Globalization and Urbanization: China's Urban Transformation and What It Means for the World

East China Normal University

Course Description

  • Course Name

    Globalization and Urbanization: China's Urban Transformation and What It Means for the World

  • Host University

    East China Normal University

  • Location

    Shanghai, China

  • Area of Study

    Anthropology, Asian Studies, Development Studies, International Studies, Sociology

  • Language Level

    Taught In English

    Hours & Credits

  • Contact Hours

  • Recommended U.S. Semester Credits
  • Recommended U.S. Quarter Units
  • Overview

    Course Description

    Today, the world is an urban place- more than half of the world's population lives in towns and cities. It is especially important to understand urban development in developing countries, where the great bulk of urban growth is now taking place. This course examines China's urbanization in the past 6 decades, including its processes, forces and problems. Since the second half of 20th century, China has undergone unprecedented urban transformation that in turn is changing the landscape of this most populous country. The urbanization rate in China grew from roughly 10% in 1949, to 17.9% in 1978, to 26.2% in 1990, to 36.1% in 2000, and to 49.7% in 2010. China just crossed the 50% mark in 2011 and transformed from a rural to a predominantly urban society, which poses enormous opportunities as well as challenges for China. 

    This course introduces students to the recent literature on the immense urban transformation and offers a critical understanding of China's urbanization, social-spatial restructuring and urban issues. The course focuses on the post-1978 period, which fundamentally differs from the preceding 30 years of state socialism.

    The topics are mainly divided into four parts. Part I sets the context, describing the global context of urban development, China's geographical setting, and historical urban system. Part II focuses on the processes and the uniqueness of urbanization in China. Issues such as the socialist ideology, the household registration (hukou) system, rural-urban migration and globalization will be discussed. We will also pay special attention to the urban development in Shanghai. Part III outlines the social-spatial restructuring of Chinese cities in post-reform era. We will study the urban expansion on the edge as well as the urban renewal in the old city core. Part IV examines various urban issues emerging with the rapid urbanization, such as the massive migration, citizenship and assimilation, urban land and housing problems, urban inequality and social discontent, and environmental issues.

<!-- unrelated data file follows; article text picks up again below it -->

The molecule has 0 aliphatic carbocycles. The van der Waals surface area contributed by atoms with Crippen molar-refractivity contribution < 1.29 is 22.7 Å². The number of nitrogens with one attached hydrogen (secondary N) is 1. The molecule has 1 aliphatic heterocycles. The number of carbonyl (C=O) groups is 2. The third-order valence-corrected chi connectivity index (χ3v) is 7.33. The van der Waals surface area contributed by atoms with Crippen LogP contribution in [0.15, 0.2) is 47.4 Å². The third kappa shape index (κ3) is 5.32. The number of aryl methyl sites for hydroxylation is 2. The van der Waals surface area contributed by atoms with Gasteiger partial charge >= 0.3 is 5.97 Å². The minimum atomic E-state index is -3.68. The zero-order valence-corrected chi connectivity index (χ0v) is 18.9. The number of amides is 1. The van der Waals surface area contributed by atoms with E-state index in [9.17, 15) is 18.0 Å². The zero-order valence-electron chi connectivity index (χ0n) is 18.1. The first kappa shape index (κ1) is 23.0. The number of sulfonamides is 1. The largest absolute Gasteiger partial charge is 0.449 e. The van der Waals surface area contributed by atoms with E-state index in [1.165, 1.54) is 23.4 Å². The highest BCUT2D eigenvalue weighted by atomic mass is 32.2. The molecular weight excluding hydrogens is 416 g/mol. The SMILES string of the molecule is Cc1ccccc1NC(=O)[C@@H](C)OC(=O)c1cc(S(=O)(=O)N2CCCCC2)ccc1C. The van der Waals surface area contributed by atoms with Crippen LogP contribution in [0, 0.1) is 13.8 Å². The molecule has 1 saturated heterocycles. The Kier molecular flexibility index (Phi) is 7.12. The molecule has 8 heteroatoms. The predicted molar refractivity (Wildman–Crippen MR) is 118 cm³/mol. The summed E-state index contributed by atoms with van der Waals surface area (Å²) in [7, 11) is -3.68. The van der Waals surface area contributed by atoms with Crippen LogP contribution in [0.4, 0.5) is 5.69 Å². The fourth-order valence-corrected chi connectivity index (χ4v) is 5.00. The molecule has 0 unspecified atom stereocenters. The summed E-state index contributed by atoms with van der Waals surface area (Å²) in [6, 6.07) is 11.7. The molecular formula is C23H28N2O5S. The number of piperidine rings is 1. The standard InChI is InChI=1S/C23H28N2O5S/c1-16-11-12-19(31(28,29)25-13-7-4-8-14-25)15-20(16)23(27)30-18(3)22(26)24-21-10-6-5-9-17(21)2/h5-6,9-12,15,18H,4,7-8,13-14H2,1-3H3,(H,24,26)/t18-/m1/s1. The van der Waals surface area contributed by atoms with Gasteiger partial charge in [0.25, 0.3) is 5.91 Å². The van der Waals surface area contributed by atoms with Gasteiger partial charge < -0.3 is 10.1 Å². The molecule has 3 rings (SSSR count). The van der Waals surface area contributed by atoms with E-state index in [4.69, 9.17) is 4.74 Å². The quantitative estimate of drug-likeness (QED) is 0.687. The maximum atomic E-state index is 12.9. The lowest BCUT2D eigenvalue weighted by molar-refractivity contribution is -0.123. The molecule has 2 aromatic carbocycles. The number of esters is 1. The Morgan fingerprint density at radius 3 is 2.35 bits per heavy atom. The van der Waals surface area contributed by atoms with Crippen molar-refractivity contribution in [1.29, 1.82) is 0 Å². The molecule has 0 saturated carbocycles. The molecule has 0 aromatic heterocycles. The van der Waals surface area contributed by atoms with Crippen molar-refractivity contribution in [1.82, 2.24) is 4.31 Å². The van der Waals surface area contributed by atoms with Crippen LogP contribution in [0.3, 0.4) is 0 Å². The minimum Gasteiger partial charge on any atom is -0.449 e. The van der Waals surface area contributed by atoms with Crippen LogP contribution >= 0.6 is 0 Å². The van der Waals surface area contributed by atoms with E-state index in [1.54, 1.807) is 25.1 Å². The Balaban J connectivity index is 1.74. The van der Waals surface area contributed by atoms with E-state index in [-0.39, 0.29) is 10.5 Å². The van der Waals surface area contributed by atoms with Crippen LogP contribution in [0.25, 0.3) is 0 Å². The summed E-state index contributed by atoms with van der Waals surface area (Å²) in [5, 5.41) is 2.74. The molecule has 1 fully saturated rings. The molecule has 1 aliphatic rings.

This course will combine lectures, class discussions, documentary and book discussions, and fieldtrips to help students better grasp the course materials. Students will be engaged in active learning activities, such as synthesizing reading materials, identifying questions for discussion, leading discussion, writing book reviews, and research paper.


    Course Objectives

    At the end of this course, students will:

    • Be familiar with literature on urban development in China
    • Understand the processes and uniqueness of China's urbanization
    • Understand the impact of socialist ideology and institutions on urbanization
    • Be able to assess the impact of globalization on Chinese urbanization
    • Understand the pattern and dynamics of rural-urban migration and its implications
    • Be able to analyze the social-spatial restructuring of Chinese cities
    • Be able to discuss major urban issues in China
    • Be able to discuss the implications of China's urban transformation to the world

Course Disclaimer

Courses and course hours of instruction are subject to change.

Credits earned vary according to the policies of the students' home institutions. According to ISA policy and possible visa requirements, students must maintain full-time enrollment status, as determined by their home institutions, for the duration of the program.

Availability of courses is based on enrollment numbers. All students should seek pre-approval for alternate courses in the event of last minute class cancellations